Starwood Turtle Bay acquisition imminent
Activists fear it will lock in redevelopment plans for the resort
Starwood Hotels & Resorts this week expects to acquire a portion of the Turtle Bay Resort, worrying community activists who fear the purchase could mean that revived expansion plans on Oahu's North Shore are moving forward.
The Defend Oahu Coalition, which said it has more than 1,000 members, held a news conference yesterday to voice their concerns about the impending sale.
The group says that the community has been left out of planning discussions and fears the sale could mean construction of up to 3,500 hotel and condominium units is imminent.
Kuilima Resort Co., the entity that has owned Turtle Bay since 1988, early last year decided to revive 20-year-old plans to build up to five hotels in one of Oahu's last remaining rural communities.
"It's not so much that we want to stop the sale," said Bob Nakata, one of 15 coalition board members. "It's more that we want to be sure that it's not at the point where they can construct. Once they're vested, stopping the development itself would be almost impossible."
Keith Vieira, director of Hawaii operations for Starwood, declined to comment until the sale is finalized.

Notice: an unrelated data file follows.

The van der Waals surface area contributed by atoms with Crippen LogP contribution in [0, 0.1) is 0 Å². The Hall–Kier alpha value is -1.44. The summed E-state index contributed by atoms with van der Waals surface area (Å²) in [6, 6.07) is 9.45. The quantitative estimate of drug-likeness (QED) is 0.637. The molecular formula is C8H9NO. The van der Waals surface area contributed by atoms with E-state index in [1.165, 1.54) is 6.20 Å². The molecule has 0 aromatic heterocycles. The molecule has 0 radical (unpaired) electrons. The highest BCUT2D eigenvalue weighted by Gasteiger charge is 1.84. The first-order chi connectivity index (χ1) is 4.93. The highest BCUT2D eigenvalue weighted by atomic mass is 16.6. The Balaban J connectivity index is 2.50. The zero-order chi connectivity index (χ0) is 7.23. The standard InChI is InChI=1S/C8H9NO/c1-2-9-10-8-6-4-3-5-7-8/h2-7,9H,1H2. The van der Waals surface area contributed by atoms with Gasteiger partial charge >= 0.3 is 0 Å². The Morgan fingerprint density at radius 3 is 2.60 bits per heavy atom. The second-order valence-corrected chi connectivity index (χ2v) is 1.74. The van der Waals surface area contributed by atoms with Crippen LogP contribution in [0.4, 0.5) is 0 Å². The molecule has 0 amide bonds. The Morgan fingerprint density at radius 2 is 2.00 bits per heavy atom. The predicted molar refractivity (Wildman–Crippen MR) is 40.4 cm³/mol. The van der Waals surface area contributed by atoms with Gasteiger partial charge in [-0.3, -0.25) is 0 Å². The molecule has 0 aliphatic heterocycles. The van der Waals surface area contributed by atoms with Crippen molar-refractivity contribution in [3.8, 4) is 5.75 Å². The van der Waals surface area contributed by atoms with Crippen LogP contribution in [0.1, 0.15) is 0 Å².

Opponents believe new development will likely disturb undiscovered Native Hawaiian burial sites, an opinion shared by the State Historic Preservation Division, which last October recommended that developers revise their master plan to avoid possible burial areas.
The group also is concerned about highway congestion, affordable housing and keeping the North Shore rural, said Carol Philips, the coalition's chairwoman.
"We're not trying to make them fall out of escrow per se," she said. "We really want to make sure whoever buys it is going to address our concerns. Our concern is that no more permits be issued until those concerns are addressed."
The city Department of Planning and Permitting hasn't issued infrastructure permits for the development, according to director Henry Eng. The city granted tentative approval of Kuilima's subdivision application in September, giving the developer a year to submit plans for review.
"We don't have the construction drawings yet," Eng said.